In this work, the two signals were compared in terms of two important parameters, the mean square error and the signal-to-noise ratio, as shown in Table 2. The mean squared error (MSE) is a measure that reflects the difference between the actual measured value and the true value. The smaller the MSE value is, the closer the predicted value is to the true value, indicating that the signal contains less noise and the reconstruction quality is high.
MSE = 1 N j = 1 N [ x ( j ) x ^ ( j ) ] 2
The signal-to-noise ratio (SNR) is one of the commonly used measures of signal quality. The greater the signal-to-noise ratio is, the closer the signal is to the original signal, with all other criteria being equal.
S N R = 101 g j = 1 N x 2 ( j ) j = 1 N [ x ( j ) x ^ ( j ) ] 2
where x ( j ) and x ^ ( j ) denote the original signal and the reconstructed signal.
After the training data were encoded by the deep sparse autoencoding model, the encoded data were transformed to extract the PSD feature of the signal, which was used as the input for the emotion recognition and classification of the CNN + LSTM framework in this work. Classification training was performed on the DEAP dataset; the accuracy of valence was achieved in 76.70%, and arousal was achieved in 81.43%.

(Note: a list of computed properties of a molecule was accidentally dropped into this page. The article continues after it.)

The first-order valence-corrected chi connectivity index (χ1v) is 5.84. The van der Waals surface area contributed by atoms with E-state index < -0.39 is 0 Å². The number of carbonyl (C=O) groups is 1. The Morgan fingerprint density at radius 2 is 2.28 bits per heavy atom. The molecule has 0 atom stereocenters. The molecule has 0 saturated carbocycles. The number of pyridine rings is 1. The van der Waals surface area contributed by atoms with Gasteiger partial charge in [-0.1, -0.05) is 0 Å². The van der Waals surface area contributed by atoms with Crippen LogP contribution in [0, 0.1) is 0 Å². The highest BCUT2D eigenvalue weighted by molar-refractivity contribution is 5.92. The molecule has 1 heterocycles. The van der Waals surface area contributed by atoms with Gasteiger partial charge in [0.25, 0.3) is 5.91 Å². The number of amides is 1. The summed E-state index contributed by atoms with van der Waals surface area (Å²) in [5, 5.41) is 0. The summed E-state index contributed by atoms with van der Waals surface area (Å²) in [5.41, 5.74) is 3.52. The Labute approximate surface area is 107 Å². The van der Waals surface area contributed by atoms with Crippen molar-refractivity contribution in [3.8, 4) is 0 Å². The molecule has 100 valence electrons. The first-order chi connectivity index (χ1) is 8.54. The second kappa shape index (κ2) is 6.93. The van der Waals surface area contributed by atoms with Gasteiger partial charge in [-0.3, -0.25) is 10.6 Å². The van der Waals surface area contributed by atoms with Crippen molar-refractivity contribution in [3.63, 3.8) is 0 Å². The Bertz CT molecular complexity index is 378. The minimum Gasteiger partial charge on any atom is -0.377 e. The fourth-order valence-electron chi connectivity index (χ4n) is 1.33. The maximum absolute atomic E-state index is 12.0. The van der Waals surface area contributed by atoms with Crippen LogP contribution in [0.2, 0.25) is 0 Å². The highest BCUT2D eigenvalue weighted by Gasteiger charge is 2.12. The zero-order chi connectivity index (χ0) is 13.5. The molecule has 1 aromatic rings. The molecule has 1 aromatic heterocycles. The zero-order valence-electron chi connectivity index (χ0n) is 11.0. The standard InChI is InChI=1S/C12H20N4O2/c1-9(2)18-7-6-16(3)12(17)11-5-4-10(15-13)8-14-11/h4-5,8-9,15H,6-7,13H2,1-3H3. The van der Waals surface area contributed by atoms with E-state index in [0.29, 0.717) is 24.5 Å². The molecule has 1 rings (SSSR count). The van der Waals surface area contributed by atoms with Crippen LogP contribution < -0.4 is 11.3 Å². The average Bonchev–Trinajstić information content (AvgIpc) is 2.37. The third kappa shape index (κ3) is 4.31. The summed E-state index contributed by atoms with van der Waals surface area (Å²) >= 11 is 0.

We conducted exhaustive experiments to demonstrate the state of the art of DCRNN in sentiment classification. In the comparison experiments, we used SVM as the classifier to set the baseline accuracy. The feature extraction method was changed. For each channel of EEG data, the Welch method was used to calculate the PSD values; then, the frequency band power (FBP) for the four different bands was calculated using integration. The extracted features were fed into the SVM model, whose “RBF” kernel allowed for better differentiation between the different categories. All hyperparameters were left at their default values. The method in this work was mainly divided into two aspects: (1) The encoding and decoding process of DSAE was used to reduce the dimension of EEG signals and remove redundant information. (2) We used the CNN + LSTM combined neural network to classify the emotional features of the EEG signals after dimension reduction. The specific experimental combination operations are shown in Table 3. The 10-fold cross-validation experiments were used in the experimental process, and the SVM method was used as the basic method for comparison. The valence and arousal accuracy results of different experimental validation methods are shown in Figure 12 and Figure 13. DSAE + CNN + LSTM had a better sentiment classification effect.